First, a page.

Significant changes are thus expected in forestry operations, and these changes will to a large extent be imposed by necessity. It is, however, urgent that the forest sector readies itself to recognize this need to evolve, and ensures that the necessary research and development efforts are undertaken.


[1] FERIC. 1996. Technology road map for forest operations in Canada. Special Report SR—117. Forest Engineering Research Institute of Canada (FERIC), Pointe-Claire, Que.
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[2] Gingras, J.-F. 1996. Aménagement forestier : les développements technologiques actuels sont-ils à la hauteur des besoins? Conférence des coopératives forestières, 11 April 1996. Forest Engineering Research Institute of Canada (FERIC), Pointe-Claire, Que.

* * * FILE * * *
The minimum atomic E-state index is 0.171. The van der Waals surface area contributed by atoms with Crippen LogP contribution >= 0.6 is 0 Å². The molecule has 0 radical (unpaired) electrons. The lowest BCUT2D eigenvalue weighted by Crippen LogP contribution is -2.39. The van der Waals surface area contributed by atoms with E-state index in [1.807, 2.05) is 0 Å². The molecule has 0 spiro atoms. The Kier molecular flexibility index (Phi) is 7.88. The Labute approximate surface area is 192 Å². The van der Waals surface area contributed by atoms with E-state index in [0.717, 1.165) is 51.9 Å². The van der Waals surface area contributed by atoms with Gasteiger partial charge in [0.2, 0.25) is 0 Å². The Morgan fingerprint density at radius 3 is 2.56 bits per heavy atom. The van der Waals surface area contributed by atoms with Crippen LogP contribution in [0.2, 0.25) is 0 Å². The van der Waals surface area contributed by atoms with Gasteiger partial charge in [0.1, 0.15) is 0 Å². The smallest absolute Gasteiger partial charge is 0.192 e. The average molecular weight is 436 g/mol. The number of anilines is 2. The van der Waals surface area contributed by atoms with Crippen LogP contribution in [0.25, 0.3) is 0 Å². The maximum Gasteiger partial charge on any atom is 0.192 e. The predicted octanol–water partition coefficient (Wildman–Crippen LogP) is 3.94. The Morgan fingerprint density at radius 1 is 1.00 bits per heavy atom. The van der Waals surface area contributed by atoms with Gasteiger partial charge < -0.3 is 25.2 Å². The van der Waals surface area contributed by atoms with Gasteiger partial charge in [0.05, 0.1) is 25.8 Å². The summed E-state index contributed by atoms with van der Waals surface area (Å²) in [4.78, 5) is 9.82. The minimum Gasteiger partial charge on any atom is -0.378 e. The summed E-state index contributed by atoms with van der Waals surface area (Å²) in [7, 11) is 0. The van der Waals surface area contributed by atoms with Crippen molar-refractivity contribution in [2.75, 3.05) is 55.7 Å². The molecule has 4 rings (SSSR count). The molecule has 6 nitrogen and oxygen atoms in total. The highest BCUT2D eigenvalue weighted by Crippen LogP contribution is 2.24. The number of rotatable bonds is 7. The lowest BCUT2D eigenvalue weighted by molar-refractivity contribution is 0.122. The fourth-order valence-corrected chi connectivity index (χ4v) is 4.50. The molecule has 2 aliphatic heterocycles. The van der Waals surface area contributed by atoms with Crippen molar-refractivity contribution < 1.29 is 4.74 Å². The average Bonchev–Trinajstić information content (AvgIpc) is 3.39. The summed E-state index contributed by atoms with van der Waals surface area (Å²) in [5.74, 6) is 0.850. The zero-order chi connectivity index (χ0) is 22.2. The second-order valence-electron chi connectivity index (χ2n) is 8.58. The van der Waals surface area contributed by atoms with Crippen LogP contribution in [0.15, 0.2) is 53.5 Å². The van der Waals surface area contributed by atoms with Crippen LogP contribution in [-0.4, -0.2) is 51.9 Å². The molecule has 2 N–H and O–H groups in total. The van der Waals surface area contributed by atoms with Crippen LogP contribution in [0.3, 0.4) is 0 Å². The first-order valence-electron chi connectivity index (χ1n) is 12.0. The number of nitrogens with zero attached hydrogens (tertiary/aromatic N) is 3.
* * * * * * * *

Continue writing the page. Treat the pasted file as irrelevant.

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[3] Gingras, J.-F. and M. Ryans. 1992. Future woodlands equipment needs in eastern Canada: 1992—2001. Technical Note TN—193. Forest Engineering Research Institute of Canada (FERIC), Pointe-Claire, Que.
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[4] Makkonen, I. 1994. Environmentally compatible oils. Field Note No. General—39. Forest Engineering Research Institute of Canada (FERIC), Pointe-Claire, Que.
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ISSN 0843-5243 (print) and 1913-2220 (online).